That’s when we feel overloaded. If you’re not careful, one day you’ll find yourself reading the 15th blog post in a row on some nice WordPress tweaking techniques because you feel that for some reason, “you need to know this.”
Information overload is a plague. There’s no vaccine, there’s no cure. The only thing you have is self-control. Luckily, you’re not on your own. There are some tips you can follow to protect yourself from information overload and, ultimately, fight it. But first…
Why information overload is bad
It stops you from taking action. That’s the biggest problem here. When you try to consume more and more information every day, you start to notice that even though you’ve been reading tons of articles, watching tons of videos and listening to tons of podcasts, the stream of incoming information seems to be infinite.
Therefore, you convince yourself that you need to be on a constant lookout for new information if you want to be able to accomplish anything in your life, work and/or passion. The final result is that you are consuming way too much information, and taking way too little action because you don’t have enough time for it.
The belief that you need to be on this constant lookout for information is just not true.
You don’t need every piece of advice possible to live your life, do your work, or enjoy your passion.
So how to recognize the portion of information that you really need? Start with your goals.
1. Set your goals
If you don’t have your goals put in place you’ll be just running around grabbing every possible advice and thinking that it’s “just what you’ve been looking for.”
Setting goals is a much more profound task than just a way to get rid of information overload. Now by “goals” I don’t mean things like “get rich, have kids, and live a good life”. I mean something much more within your immediate grasp. Something that can be achieved in the near future — like within a month (or a year) at most.
Basically, something that you want to attract to your life, and you already have some plan on how you’re going to make it happen. So no hopes and dreams, just actionable, precise goals.
Then once you have your goals, they become a set of strategies and tactics you need to act upon.
2. What to do when facing new information
Once you have your goals, plans, strategies and tasks you can use them to decide what information is really crucial.
First of all, if the information you’re about to read has nothing to do with your current goals and plans then skip it. You don’t need it.
If it does then it’s time for another question. Will you be able to put this information into action immediately? Does it have the potential to maybe alter your nearest actions/tasks? Or is it so incredible that you absolutely need to take action on it right away? If the information is not actionable in a day or two (!) then skip it. (You’ll forget about it anyway.)
And that’s basically it. Digest only what can be used immediately. If you have a task that you need to do, consume only the information necessary for getting this one task done, nothing more.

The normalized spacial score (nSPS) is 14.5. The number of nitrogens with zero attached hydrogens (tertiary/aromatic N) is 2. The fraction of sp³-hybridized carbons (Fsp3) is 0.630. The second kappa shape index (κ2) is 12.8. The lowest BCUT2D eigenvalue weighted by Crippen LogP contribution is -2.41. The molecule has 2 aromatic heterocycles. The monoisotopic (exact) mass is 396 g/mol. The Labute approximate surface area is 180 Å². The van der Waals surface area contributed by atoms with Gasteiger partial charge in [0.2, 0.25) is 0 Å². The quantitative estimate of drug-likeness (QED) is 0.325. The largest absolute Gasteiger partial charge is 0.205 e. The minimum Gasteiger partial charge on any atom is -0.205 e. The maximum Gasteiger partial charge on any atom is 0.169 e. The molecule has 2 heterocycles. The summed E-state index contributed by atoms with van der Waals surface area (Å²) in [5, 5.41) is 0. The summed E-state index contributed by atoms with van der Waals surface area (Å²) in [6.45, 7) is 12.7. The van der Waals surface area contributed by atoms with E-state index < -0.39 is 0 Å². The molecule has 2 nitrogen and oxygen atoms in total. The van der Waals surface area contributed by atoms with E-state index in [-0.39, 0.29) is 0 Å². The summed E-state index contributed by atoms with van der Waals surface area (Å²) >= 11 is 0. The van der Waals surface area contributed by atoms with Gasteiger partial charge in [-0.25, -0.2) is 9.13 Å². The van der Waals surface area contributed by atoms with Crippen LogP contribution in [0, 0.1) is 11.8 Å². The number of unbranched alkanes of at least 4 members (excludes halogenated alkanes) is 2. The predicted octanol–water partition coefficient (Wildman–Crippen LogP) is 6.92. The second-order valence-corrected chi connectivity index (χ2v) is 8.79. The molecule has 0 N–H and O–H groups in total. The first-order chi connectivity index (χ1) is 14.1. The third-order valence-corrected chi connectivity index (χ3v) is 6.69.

You need to be focused in order to have clear judgment, and be able to decide whether some piece of information is mandatory or redundant. Self-control comes handy too … it’s quite easy to convince yourself that you really need something just because of poor self-control. Try to fight this temptation, and be as ruthless about it as possible – if the information is not matching your goals and plans, and you can’t take action on it in the near future then SKIP IT.
3. Minimal Effective Dose
There’s a thing called the MED – Minimal Effective Dose. I was first introduced to this idea by Tim Ferriss. In his book The 4-Hour Body,Tim illustrates the minimal effective dose by talking about medical drugs. Everybody knows that every pill has a MED, and after that specific dose no other positive effects occur, only some negative side effects if you overdose big.
Consuming information is somewhat similar. You need just a precise amount of it to help you to achieve your goals and put your plans into life. Everything more than that amount won’t improve your results any further. And if you try to consume too much of it, it will eventually stop you from taking any action altogether.
4. Don’t procrastinate by consuming more information
Probably one of the most common causes of consuming ridiculous amounts of information is the need to procrastinate. By reading yet another article we often feel that we are indeed working, and that we’re doing something good – we’re learning, which in result will make us a more complete and educated person.
This is just self-deception. The truth is we’re simply procrastinating. We don’t feel like doing what really needs to be done – the important stuff – so instead we find something else, and convince ourselves that “that thing” is equally important. Which is just not true.
Don’t consume information just for the sake of it. It gets you nowhere.
As you can see, information overload can be a real problem and it can have a sever impact on your productivity and overall performance. I know I have had my share of problems with it (and probably still have from time to time). But creating this simple set of rules helps me to fight it, and to keep my lizard brain from taking over. I hope it helps you too, especially as we head into a new year with a new chance at setting ourselves up for success.
Feel free to shoot me a comment below and share your own story of fighting information overload. What are you doing to keep it from sabotaging your life?
(Photo credit: Businessman with a Lot of Discarded Paper via Shutterstock)